29 May 2010

What Happens after Peak Oil?

Miller-McCune interviews Jörg Friedrichs, lecturer in politics at Oxford, in "Peak Oil and Apocalypse Then." What happens globally after Peak Oil?  Friedrichs suggests that states are likely to adopt one of three strategies:

1) "Predatory militarism" in order to secure additional oil supplies.  Friedrichs points here to the example of Japan in 1941, and suggests that the U.S. may be prone to take this approach. (In fact, this sounds awfully familiar. Dick Cheney and Iraq, anyone?)

2) Looting of the populace by the power elite (as foreshadowed by North Korea).

3) "Local solidarity." Friedrichs here cites the example of Cuba after the collapse of the Soviet Union. Are the U.S. and Western Europe likely to take this tack?  Friedrich says:
JG: Strictly speaking, it’s not so much a problem of
the West but of a particular lifestyle. When social glue and
traditional lifestyles have eroded, they are not easily recovered. After
several generations of individualism and affluence, Westerners will
have a hard time accepting that they need to rely on communities and
must revert to a sustainable lifestyle. After 65 years of mass
consumerism, Japanese society is likely to face similar problems.
M-M:
What about Europe?
JG: Western Europe falls
under the category of places where social glue and sustainable
lifestyles are almost passé. Unlike the U.S., Europe is not a
particularly promising contender in case of a military scramble for
resources. And unlike North Koreans, Europeans are not likely to accept a
totalitarian “solution” to the problem of how to slice up a shrinking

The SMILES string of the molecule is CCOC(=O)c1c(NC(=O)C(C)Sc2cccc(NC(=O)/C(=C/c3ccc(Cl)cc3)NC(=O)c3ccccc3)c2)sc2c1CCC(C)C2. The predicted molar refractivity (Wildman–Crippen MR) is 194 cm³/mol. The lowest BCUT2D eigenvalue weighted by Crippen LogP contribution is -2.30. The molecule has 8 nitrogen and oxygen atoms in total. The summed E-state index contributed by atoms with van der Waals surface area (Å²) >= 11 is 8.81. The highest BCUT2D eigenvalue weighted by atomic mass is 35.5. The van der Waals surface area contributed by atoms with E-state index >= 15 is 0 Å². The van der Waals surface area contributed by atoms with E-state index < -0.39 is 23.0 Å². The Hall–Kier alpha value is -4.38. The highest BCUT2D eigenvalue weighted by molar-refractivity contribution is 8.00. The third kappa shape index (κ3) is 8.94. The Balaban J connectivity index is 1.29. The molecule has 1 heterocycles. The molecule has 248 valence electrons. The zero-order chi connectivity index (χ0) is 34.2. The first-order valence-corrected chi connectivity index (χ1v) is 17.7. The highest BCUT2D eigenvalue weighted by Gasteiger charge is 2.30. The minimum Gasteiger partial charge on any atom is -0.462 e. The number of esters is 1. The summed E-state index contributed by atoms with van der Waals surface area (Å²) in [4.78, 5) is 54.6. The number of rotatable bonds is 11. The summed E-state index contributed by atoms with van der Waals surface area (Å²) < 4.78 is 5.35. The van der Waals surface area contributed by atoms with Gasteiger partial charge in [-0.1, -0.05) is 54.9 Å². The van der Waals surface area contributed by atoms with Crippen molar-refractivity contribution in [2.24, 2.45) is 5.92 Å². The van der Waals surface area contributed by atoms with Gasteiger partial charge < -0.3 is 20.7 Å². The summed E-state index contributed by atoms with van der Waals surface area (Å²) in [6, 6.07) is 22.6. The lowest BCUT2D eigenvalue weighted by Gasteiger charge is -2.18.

pie. After peak oil, probably the best hope for Europe is populist
regimes that might mobilize residual national solidarity to weather the
crisis. I’m not a fan of populist regimes, but they typically emerge
when democratic societies enter a deep crisis.
Reads a bit as if Michael Rennie as Klaatu from "The Day the Earth Stood Still" had come to earth and given us a withering but completely logical and objective analysis of our situation and potential futures.  Depressing but enlightening.

And the reference to "populist regimes" brings to mind not only such depressing memories as Jörg Haider in Austria (who fortunately didn't quite make it to the point of having a "regime") but also Sarah Palin.... (shudder).

I'm perplexed at the use of the initials "JG" for "Jörg Friedrichs," but that's just the residual editor in me....





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The Scientific Impotence Excuse

John Timmer at Ars technica discusses a newly published study by Geoffrey Munro on what Munro calls the "scientific impotence excuse," used by those who wish to dismiss scientific findings that conflict with their preexisting beliefs. The notion here is that the question at hand is depicted by the person using this excuse as being beyond the scope of science.

The article citation is Geoffrey D. Munro (2010), "The Scientific Impotence Excuse: Discounting
Belief-Threatening Scientific Abstracts," Journal of Applied Social Psychology, 40:579-600. The article is hidden behind an unusually elaborate paywall (hence I haven't read it); it costs $29.95 from Wiley InterScience for 24-hour access to a 21-page pdf.

(As will become clear to those who follow this blog, I intend to cite the prices of all research articles that are placed behind pay walls because of the chronic absurdity of the access prices, particularly given that a very large proportion of the funding behind such research is ultimately public.)

In order even to learn the price of Munro's article, I had to register at Wiley's site and give them my credit-card billing address (although not my credit card information). 

For a rather sad example of the use of a the scientific impotence excuse by a prominent scientist, see Francisco Ayala, "Evolution can be Religion's Friend" at Standpoint.